Purpose/objectives: To review the pathophysiology of oral complications from cancer therapy and potential secondary complications.
Data sources: Published articles, books, and monographs.
Data synthesis: Cancer, chemotherapy, and radiation therapy disturb the normal integrity and function of the oral cavity. This leads to ulcerations, bone changes, bleeding, infection, salivary gland dysfunction, and dental diseases. Secondary complications occur as consequences of existing oral complications and often result in life-threatening situations.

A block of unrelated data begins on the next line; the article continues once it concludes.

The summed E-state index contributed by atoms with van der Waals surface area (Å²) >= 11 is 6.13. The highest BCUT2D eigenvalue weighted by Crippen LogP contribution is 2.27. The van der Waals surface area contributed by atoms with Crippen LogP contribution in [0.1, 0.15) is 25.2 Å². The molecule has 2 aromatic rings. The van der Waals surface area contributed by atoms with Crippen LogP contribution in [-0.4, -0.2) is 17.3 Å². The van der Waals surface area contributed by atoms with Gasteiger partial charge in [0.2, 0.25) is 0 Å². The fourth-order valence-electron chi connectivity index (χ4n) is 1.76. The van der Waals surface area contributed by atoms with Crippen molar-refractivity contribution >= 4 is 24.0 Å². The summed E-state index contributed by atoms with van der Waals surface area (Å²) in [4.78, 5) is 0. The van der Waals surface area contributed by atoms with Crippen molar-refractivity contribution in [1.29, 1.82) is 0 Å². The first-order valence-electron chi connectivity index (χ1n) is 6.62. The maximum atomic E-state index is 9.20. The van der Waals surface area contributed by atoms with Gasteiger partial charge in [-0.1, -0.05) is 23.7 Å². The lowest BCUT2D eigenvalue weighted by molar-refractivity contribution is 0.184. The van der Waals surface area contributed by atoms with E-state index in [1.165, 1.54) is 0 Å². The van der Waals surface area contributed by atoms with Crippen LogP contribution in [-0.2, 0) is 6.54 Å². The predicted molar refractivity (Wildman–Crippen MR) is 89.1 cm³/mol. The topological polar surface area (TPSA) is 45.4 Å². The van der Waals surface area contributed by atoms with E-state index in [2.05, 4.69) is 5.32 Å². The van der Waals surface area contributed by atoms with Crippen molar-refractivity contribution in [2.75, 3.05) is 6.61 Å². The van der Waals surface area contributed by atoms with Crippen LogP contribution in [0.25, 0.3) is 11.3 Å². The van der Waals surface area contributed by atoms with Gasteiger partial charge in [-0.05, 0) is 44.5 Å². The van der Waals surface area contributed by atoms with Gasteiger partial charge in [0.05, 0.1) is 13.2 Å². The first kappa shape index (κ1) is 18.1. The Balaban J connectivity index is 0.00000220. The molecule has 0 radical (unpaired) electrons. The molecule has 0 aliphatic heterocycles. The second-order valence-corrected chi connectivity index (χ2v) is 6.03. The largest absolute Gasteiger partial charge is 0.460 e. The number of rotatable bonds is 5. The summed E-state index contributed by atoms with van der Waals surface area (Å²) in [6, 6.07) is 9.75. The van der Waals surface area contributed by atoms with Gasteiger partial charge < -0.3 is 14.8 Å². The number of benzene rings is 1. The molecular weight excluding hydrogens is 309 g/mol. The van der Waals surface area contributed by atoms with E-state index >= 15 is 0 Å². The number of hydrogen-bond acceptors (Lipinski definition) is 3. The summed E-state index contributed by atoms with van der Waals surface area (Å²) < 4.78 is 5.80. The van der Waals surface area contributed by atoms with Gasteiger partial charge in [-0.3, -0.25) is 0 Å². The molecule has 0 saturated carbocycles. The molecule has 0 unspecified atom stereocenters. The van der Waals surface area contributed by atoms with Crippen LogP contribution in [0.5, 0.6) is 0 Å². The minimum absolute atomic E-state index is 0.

Conclusions: Coordinating the efforts of nursing, medicine, and dentistry is critical to the prevention, management, and resolution of oral complications. Continued research is needed.
Implications for nursing practice: Understanding the pathophysiology of oral complications from cancer therapy enables nurses to identify significant changes and implement appropriate measures to prevent complications. By identifying patients who are at risk for developing secondary complications, nurses can provide detailed instructions to these patients and their significant others to aide them in reporting changes that require prompt medical attention.